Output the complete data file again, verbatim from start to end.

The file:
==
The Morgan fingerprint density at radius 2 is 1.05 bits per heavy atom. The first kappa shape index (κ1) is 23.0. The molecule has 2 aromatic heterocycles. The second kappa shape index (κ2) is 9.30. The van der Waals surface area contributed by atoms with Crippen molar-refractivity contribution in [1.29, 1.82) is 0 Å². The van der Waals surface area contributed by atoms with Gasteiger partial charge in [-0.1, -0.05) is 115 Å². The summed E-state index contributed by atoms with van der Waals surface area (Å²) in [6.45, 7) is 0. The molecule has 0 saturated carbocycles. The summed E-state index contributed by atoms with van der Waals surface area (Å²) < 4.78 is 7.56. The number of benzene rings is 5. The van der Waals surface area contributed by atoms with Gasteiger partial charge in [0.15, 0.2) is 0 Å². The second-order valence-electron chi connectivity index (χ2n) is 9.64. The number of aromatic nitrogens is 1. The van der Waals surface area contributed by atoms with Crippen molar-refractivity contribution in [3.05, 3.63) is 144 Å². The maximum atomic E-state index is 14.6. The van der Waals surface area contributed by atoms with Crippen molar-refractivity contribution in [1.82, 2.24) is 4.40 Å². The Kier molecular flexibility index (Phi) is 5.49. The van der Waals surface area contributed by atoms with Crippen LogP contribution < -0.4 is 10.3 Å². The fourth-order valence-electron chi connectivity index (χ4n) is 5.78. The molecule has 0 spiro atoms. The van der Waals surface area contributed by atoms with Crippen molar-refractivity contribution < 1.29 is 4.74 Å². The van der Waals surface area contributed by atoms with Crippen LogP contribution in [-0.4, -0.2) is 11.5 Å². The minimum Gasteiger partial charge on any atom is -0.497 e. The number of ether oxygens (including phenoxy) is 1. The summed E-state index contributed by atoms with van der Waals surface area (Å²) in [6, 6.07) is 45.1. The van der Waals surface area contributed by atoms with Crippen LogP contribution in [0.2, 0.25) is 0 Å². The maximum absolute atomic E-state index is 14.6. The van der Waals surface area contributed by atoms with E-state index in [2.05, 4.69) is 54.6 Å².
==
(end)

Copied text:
The Morgan fingerprint density at radius 2 is 1.05 bits per heavy atom. The first kappa shape index (κ1) is 23.0. The molecule has 2 aromatic heterocycles. The second kappa shape index (κ2) is 9.30. The van der Waals surface area contributed by atoms with Crippen molar-refractivity contribution in [1.29, 1.82) is 0 Å². The van der Waals surface area contributed by atoms with Gasteiger partial charge in [-0.1, -0.05) is 115 Å². The summed E-state index contributed by atoms with van der Waals surface area (Å²) in [6.45, 7) is 0. The molecule has 0 saturated carbocycles. The summed E-state index contributed by atoms with van der Waals surface area (Å²) < 4.78 is 7.56. The number of benzene rings is 5. The van der Waals surface area contributed by atoms with Gasteiger partial charge in [0.15, 0.2) is 0 Å². The second-order valence-electron chi connectivity index (χ2n) is 9.64. The number of aromatic nitrogens is 1. The van der Waals surface area contributed by atoms with Crippen molar-refractivity contribution in [3.05, 3.63) is 144 Å². The maximum atomic E-state index is 14.6. The van der Waals surface area contributed by atoms with Crippen molar-refractivity contribution in [1.82, 2.24) is 4.40 Å². The Kier molecular flexibility index (Phi) is 5.49. The van der Waals surface area contributed by atoms with Crippen LogP contribution < -0.4 is 10.3 Å². The fourth-order valence-electron chi connectivity index (χ4n) is 5.78. The molecule has 0 spiro atoms. The van der Waals surface area contributed by atoms with Crippen molar-refractivity contribution < 1.29 is 4.74 Å². The van der Waals surface area contributed by atoms with Crippen LogP contribution in [-0.4, -0.2) is 11.5 Å². The minimum Gasteiger partial charge on any atom is -0.497 e. The number of ether oxygens (including phenoxy) is 1. The summed E-state index contributed by atoms with van der Waals surface area (Å²) in [6, 6.07) is 45.1. The van der Waals surface area contributed by atoms with Crippen LogP contribution in [0.2, 0.25) is 0 Å². The maximum absolute atomic E-state index is 14.6. The van der Waals surface area contributed by atoms with E-state index in [2.05, 4.69) is 54.6 Å².